The Iraqi government’s move this week to place Iranian-backed militias under the command of the armed forces is a political gamble by a prime minister increasingly caught in the middle of a dangerous rivalry between Iran and the U.S, the two main power brokers in Iraq. Facing pressure from the U.S. to curb the militias, the move allows Prime Minister Adel Abdul-Mahdi to demonstrate a tough stance ahead of a planned visit to Washington, expected to take place in the coming weeks. It is unlikely, though, that he would be able to rein in the powerful Iran-supported militias, and he risks coming off as a weak and ineffective leader if he doesn’t. Besides having built credibility as an effective force against the Islamic State group, the mainly Shiite militias, known collectively as the Popular Mobilization Forces, are a significant political force, with government ministers and 48 seats in the 329-member parliament. The PMF “is among the parties that achieved victory for Iraq against (the Islamic State group), liberating Mosul and restoring security to the country. The time has come to organize their status in a legal way… meaning no weapons outside the framework of the state,” Abdul-Mahdi told reporters at a weekly news conference Tuesday. That’s a tough sell in a country awash with arms and militias, many of which operate outside the state’s control. The leaders of the larger militias, like Asaib Ahl al-Haq, Badr and the Peace Brigades, welcomed the decision, calling it a step in the right
Saudi Arabia said it evacuated an Iranian crew member from a “hostile” ship off the coast of Yemen amid its war against the Iranian-backed Houthi rebels, the second-such aid it has offered in recent weeks amid heightened tensions between the U.S. and Iran. The Saudi military flew rescue paramedics to the Saviz, an Iranian vessel some 95 nautical miles northwest of Yemen’s contested port city of Hodeida, spokesman Col. Turki al-Maliki said. They then flew the injured Iranian to a military hospital in Jizan, Maliki said. Iran’s mission to the United Nations had made a request to aid the Iranian, Maliki said. The mission did not immediately respond to a request for comment Wednesday. “The leadership of the joint forces has dealt with the situation according to what is dictated by our Islamic religion and human values, despite the threat represented by this suspect vessel, and the hostile acts it carries out against coalition forces and the interests of the Yemeni people and its continued threats to maritime routes and global trade in the Red Sea,” Maliki said in a statement Tuesday. The statement did not elaborate. Saudi Arabia and Iran are chief Mideast rivals and the Saudis since 2017 have alleged the Saviz served as a maritime base and weapons transshipment point for Iran’s paramilitary Revolutionary Guard. Briefing materials from the Saudi military earlier obtained by The Associated Press showed men on the vessel dressed in camouflaged military-style fatigues, as well as small boats capable of ferrying cargo to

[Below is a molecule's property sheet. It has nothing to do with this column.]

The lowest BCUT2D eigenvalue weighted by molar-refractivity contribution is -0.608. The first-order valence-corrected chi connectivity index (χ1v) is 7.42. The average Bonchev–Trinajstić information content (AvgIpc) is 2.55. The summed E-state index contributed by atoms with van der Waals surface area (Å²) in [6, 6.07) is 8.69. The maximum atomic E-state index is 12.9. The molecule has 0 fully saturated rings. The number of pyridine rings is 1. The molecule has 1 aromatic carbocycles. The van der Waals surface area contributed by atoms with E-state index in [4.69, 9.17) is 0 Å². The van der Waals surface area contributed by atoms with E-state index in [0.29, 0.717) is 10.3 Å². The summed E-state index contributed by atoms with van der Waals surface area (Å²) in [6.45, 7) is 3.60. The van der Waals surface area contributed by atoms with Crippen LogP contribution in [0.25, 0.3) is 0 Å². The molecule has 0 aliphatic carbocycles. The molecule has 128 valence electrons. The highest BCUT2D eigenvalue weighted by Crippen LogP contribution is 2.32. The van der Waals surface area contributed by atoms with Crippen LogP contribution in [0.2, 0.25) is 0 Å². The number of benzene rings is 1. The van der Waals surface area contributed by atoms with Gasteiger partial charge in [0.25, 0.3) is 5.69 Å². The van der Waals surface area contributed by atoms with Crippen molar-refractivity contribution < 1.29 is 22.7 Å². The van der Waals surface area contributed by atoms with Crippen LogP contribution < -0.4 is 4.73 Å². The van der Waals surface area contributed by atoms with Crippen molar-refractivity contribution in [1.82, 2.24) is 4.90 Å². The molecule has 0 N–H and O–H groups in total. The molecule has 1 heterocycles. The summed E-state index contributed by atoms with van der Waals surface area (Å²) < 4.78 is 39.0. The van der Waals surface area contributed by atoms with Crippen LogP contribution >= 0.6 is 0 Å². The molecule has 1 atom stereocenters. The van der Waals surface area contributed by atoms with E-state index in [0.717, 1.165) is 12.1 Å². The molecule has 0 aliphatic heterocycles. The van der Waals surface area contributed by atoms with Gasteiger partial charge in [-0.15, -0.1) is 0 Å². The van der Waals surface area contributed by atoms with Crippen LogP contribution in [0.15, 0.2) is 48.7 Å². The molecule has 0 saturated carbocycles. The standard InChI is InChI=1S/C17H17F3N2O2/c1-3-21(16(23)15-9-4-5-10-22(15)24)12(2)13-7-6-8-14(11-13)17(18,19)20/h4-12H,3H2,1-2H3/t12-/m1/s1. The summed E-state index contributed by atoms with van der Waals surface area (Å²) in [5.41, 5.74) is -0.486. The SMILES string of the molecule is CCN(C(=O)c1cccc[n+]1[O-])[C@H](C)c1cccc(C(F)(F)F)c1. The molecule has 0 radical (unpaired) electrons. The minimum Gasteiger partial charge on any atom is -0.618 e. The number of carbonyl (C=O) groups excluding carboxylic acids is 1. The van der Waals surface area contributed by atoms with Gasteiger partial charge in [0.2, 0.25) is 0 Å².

A White House decision to dispatch an aircraft carrier and other military resources to send a message to Iran followed "clear indications" that Iranian and Iranian proxy forces were preparing to possibly attack U.S. forces in the region, a defense official told the Associated Press.
The official, who spoke on the condition of anonymity to discuss sensitive information, said that the Pentagon approved the deployments and that U.S. forces at sea and on land were thought to be the potential targets. The official declined to be more specific.
White House national security adviser John Bolton said in a statement Sunday night that the U.S. is deploying the USS Abraham Lincoln Carrier Strike Group and a bomber task force to the U.S. Central Command region, an area that includes the Middle East.
Bolton said the move was in response to "a number of troubling and escalatory indications and warnings." He didn't provide details, but said the U.S. wants to send a message that "unrelenting force" will meet any attack on U.S. interests or those of its allies.
"The United States is not seeking war with the Iranian regime, but we are fully prepared to respond to any attack, whether by proxy, the Islamic Revolutionary Guard Corps, or regular Iranian forces," he said.